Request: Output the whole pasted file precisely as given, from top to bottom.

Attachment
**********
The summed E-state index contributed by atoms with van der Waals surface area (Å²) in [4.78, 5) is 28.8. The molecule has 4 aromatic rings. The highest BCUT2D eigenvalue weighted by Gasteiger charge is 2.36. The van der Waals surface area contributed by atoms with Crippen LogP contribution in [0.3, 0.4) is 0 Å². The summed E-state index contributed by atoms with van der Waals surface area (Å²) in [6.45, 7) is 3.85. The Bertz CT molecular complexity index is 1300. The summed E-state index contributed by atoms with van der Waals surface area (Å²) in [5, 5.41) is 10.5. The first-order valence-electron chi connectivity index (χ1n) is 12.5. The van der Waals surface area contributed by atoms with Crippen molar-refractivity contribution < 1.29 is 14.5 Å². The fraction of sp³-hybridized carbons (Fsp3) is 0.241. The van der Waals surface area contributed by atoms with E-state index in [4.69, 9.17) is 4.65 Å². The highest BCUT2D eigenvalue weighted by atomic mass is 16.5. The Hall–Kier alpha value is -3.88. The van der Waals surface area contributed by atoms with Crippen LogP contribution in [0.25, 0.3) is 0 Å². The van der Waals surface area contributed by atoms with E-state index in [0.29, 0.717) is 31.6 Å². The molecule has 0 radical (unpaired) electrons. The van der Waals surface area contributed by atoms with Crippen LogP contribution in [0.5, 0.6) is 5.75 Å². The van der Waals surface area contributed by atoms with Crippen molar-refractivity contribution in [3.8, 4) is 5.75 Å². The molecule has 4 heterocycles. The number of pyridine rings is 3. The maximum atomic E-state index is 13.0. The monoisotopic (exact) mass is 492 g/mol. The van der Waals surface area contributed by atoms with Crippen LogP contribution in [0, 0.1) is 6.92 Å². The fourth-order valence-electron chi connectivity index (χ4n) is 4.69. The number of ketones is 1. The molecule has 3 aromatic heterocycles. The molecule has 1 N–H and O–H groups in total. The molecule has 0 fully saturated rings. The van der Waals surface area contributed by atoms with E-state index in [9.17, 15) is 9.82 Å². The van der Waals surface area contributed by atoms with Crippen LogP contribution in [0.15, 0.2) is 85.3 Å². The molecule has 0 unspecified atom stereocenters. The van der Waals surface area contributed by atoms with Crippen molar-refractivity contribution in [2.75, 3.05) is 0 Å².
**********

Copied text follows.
The summed E-state index contributed by atoms with van der Waals surface area (Å²) in [4.78, 5) is 28.8. The molecule has 4 aromatic rings. The highest BCUT2D eigenvalue weighted by Gasteiger charge is 2.36. The van der Waals surface area contributed by atoms with Crippen LogP contribution in [0.3, 0.4) is 0 Å². The summed E-state index contributed by atoms with van der Waals surface area (Å²) in [6.45, 7) is 3.85. The Bertz CT molecular complexity index is 1300. The summed E-state index contributed by atoms with van der Waals surface area (Å²) in [5, 5.41) is 10.5. The first-order valence-electron chi connectivity index (χ1n) is 12.5. The van der Waals surface area contributed by atoms with Crippen molar-refractivity contribution < 1.29 is 14.5 Å². The fraction of sp³-hybridized carbons (Fsp3) is 0.241. The van der Waals surface area contributed by atoms with E-state index in [4.69, 9.17) is 4.65 Å². The highest BCUT2D eigenvalue weighted by atomic mass is 16.5. The Hall–Kier alpha value is -3.88. The van der Waals surface area contributed by atoms with Crippen LogP contribution in [0.25, 0.3) is 0 Å². The van der Waals surface area contributed by atoms with E-state index in [0.29, 0.717) is 31.6 Å². The molecule has 0 radical (unpaired) electrons. The van der Waals surface area contributed by atoms with Crippen LogP contribution in [0.5, 0.6) is 5.75 Å². The van der Waals surface area contributed by atoms with Crippen molar-refractivity contribution in [3.8, 4) is 5.75 Å². The molecule has 4 heterocycles. The number of pyridine rings is 3. The maximum atomic E-state index is 13.0. The monoisotopic (exact) mass is 492 g/mol. The van der Waals surface area contributed by atoms with Crippen LogP contribution in [0, 0.1) is 6.92 Å². The fourth-order valence-electron chi connectivity index (χ4n) is 4.69. The number of ketones is 1. The molecule has 3 aromatic heterocycles. The molecule has 1 N–H and O–H groups in total. The molecule has 0 fully saturated rings. The van der Waals surface area contributed by atoms with E-state index in [9.17, 15) is 9.82 Å². The van der Waals surface area contributed by atoms with Crippen LogP contribution in [0.15, 0.2) is 85.3 Å². The molecule has 0 unspecified atom stereocenters. The van der Waals surface area contributed by atoms with Crippen molar-refractivity contribution in [2.75, 3.05) is 0 Å².